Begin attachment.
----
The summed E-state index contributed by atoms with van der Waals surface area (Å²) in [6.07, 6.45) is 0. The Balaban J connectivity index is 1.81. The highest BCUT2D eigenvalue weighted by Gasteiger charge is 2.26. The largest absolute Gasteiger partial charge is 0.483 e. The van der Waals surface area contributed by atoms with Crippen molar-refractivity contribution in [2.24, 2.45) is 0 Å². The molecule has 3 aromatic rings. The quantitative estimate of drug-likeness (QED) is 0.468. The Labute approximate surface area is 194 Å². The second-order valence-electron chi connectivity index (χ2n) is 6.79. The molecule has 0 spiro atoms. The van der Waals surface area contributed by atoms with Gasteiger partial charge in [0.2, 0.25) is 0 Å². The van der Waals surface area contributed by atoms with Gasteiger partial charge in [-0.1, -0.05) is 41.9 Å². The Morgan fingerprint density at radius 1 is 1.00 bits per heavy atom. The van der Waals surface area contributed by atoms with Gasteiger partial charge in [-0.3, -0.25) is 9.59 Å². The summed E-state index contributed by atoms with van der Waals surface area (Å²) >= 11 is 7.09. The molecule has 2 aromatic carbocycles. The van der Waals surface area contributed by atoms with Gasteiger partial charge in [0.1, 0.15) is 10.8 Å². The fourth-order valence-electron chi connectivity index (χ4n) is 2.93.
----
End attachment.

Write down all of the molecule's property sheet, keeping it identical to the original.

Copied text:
The summed E-state index contributed by atoms with van der Waals surface area (Å²) in [6.07, 6.45) is 0. The Balaban J connectivity index is 1.81. The highest BCUT2D eigenvalue weighted by Gasteiger charge is 2.26. The largest absolute Gasteiger partial charge is 0.483 e. The van der Waals surface area contributed by atoms with Crippen molar-refractivity contribution in [2.24, 2.45) is 0 Å². The molecule has 3 aromatic rings. The quantitative estimate of drug-likeness (QED) is 0.468. The Labute approximate surface area is 194 Å². The second-order valence-electron chi connectivity index (χ2n) is 6.79. The molecule has 0 spiro atoms. The van der Waals surface area contributed by atoms with Gasteiger partial charge in [0.2, 0.25) is 0 Å². The van der Waals surface area contributed by atoms with Gasteiger partial charge in [-0.1, -0.05) is 41.9 Å². The Morgan fingerprint density at radius 1 is 1.00 bits per heavy atom. The van der Waals surface area contributed by atoms with Gasteiger partial charge in [-0.3, -0.25) is 9.59 Å². The summed E-state index contributed by atoms with van der Waals surface area (Å²) >= 11 is 7.09. The molecule has 2 aromatic carbocycles. The van der Waals surface area contributed by atoms with Gasteiger partial charge in [0.1, 0.15) is 10.8 Å². The fourth-order valence-electron chi connectivity index (χ4n) is 2.93.